Duke University Chapel Organist and Organist at Duke Divinity School, Christopher Jacobson, FRCO, is active as a versatile concert organist, conductor, accompanist, guest clinician, and teacher. At Duke he founded and directs the Duke Evensong Singers in services and concerts, oversees the training of the Chapel’s organ scholars, and is responsible for the organ playing at all services and concerts.
As a soloist, Mr. Jacobson has presented organ recitals across North America, Europe, and Australia. His recordings appear on PENTATONE both as an organ soloist and accompanist. He has won top prizes in numerous organ competitions, including the National Young Artist Competition of the American Guild of Organists, the Miami International Organ Competition, and the John R. Rodland Competition in sacred music. In addition to maintaining an active recital schedule, he has presented performances of the complete organ works of Johann Sebastian Bach across the United States to critical acclaim.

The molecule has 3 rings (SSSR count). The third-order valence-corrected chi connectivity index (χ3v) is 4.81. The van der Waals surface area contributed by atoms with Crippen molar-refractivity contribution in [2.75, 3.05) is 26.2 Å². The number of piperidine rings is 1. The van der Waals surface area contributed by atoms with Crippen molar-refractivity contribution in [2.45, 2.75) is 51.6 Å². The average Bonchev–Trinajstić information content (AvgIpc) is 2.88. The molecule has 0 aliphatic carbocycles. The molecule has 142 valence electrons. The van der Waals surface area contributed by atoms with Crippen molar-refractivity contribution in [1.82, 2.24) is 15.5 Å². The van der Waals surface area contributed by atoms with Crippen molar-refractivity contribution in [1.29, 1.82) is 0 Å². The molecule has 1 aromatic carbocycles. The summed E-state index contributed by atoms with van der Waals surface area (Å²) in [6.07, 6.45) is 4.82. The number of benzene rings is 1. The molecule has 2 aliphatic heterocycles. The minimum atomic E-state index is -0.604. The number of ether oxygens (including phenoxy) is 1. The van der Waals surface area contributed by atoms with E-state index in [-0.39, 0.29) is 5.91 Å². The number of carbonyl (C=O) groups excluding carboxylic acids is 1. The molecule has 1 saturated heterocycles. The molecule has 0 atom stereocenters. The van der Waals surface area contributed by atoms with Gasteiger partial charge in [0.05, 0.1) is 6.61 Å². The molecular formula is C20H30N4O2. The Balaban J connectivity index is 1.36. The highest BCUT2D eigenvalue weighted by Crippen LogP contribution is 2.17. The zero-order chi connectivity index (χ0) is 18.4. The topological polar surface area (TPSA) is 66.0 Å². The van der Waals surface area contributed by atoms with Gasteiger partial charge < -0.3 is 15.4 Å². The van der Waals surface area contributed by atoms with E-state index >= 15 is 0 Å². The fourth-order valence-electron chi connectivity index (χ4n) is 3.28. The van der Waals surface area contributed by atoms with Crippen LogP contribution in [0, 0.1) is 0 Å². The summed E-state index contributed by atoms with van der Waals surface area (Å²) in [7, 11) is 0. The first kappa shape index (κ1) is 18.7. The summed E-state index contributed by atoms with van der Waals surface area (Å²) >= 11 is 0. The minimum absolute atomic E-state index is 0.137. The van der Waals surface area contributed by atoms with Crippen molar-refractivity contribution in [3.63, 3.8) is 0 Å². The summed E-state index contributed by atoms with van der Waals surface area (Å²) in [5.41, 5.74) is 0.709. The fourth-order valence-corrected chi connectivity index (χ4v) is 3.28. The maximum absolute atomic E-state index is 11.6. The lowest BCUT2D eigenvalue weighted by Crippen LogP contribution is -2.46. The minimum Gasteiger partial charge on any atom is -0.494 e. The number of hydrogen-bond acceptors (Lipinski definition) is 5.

An active ensemble performer Mr. Jacobson is in demand as an accompanist and continuo player. He is a 2017 Grammy-nominated organist for his work with conductor Brian A. Schmidt and the South Dakota Chorale in the world premiere recording of Marcel Tyberg’s two Masses. His work as an accompanist has taken him all over the world working regularly with choirs and orchestras in the United States, United Kingdom, France, and Germany. Recent engagements have included performing and recording at Victoria Hall with the Orchestre de la Suisse Romande in Geneva, Switzerland, and with early music ensembles including Three Notch’d Road in Charlottesville, Virginia.
One of the few Americans to hold the Fellowship Diploma from the Royal College of Organists (FRCO), Mr. Jacobson is in demand as conductor, organist, and adjudicator, and has led choirs on cathedral residencies in North America and England. Most recently he conducted the Duke Evensong Singers in choral residencies at Gloucester Cathedral and Westminster Abbey in July 2018. Before moving to Duke Mr. Jacobson was previously Associate Organist and Choirmaster at Trinity Episcopal Cathedral, Columbia, South Carolina, and Assistant Organist and Assistant Director of Music at Washington National Cathedral where he assisted in the daily training of the choirs of Men and Boys and Men and Girls and playing the organ for numerous services including the State Funeral of President Gerald Ford.